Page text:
UK nationals travelling to the EU on business following a no-deal Brexit will be treated as third country nationals…

Overview

Tier 2 Sponsor compliance changes

A Tier 2 sponsor employer is required to retain certain compliance documents in respect of employees it
sponsors on its sponsor licence. One of the key documents to be retained is evidence of the employee's UK visa (i.e. their visa endorsement stamped with the date of arrival in the UK and their biometric residence permit). The UKVI updated its compliance guidance for Tier 2 sponsor employers on 6 August 2019 and employers must now additionally retain evidence of the date of the individual's arrival in the UK.

Since 20 May 2019, nationals of Australia, Canada, Japan, New Zealand, Singapore, South Korea and the
United States of America have been eligible to use automated ePassport gates for faster entry to the UK.
Consequently, their passports are no longer stamped with their date of entry to the UK. Where a sponsored employee's passport has not been stamped (e.g. in the case of a US national), employers must now check evidence of the date of entry, e.g. a used travel ticket or boarding pass and make a record. Employers should check that the date of entry is on or after the relevant start date on the individuals Tier 2 visa, to ensure they have entered the UK on the correct basis. While not a mandatory requirement, employers should retain a copy of the ticket or boarding pass as evidence of the relevant date of entry for future reference.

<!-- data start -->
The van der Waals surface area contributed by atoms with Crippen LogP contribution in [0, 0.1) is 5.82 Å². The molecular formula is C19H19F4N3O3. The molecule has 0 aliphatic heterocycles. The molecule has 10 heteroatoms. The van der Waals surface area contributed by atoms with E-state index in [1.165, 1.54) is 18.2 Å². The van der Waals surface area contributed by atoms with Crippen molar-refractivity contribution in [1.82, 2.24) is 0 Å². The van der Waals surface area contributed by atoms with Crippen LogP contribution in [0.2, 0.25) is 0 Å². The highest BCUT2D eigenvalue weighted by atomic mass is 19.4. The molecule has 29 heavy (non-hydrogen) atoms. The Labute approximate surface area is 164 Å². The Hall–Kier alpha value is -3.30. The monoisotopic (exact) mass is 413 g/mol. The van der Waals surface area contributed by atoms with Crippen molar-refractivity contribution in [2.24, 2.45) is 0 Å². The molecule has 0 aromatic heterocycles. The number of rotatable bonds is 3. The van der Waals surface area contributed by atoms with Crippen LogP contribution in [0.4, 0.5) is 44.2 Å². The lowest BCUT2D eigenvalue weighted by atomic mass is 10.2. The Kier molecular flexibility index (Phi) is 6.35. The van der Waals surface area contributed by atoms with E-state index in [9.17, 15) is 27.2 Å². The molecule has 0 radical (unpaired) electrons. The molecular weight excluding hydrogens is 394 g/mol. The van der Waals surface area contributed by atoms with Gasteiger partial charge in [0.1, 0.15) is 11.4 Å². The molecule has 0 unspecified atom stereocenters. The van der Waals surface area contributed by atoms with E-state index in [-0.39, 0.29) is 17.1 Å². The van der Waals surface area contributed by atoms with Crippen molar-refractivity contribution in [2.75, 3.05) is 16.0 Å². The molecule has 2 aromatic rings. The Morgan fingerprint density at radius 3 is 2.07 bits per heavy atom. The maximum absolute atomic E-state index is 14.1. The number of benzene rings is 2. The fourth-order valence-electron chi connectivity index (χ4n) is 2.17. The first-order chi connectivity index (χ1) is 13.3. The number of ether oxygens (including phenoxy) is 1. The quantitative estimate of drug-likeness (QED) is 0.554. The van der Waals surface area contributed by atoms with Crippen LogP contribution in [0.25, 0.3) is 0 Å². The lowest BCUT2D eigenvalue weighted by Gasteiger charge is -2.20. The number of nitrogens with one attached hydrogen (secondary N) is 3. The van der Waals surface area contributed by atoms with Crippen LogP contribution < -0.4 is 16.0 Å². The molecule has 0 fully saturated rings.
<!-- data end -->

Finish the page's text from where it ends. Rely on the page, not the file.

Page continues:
Case Watch

Employees recording meetings – is it misconduct?

The employee in this case worked in the finance department of a charity. She complained to the Head of
Finance about her treatment by the Finance Director. When the Head of Finance and Finance Director met to discuss the complaint, the employee interrupted the meeting and refused to leave when asked. She was subsequently invited to a meeting with HR, which she secretly recorded. A disciplinary process then followed in relation to the employee's conduct at the earlier meeting and the employee was given a formal written warning. She also raised a grievance citing various issues with management which was rejected. Following a period of sickness absence and an unsuccessful mediation, the employee was dismissed due to an irretrievable breakdown in working relationships.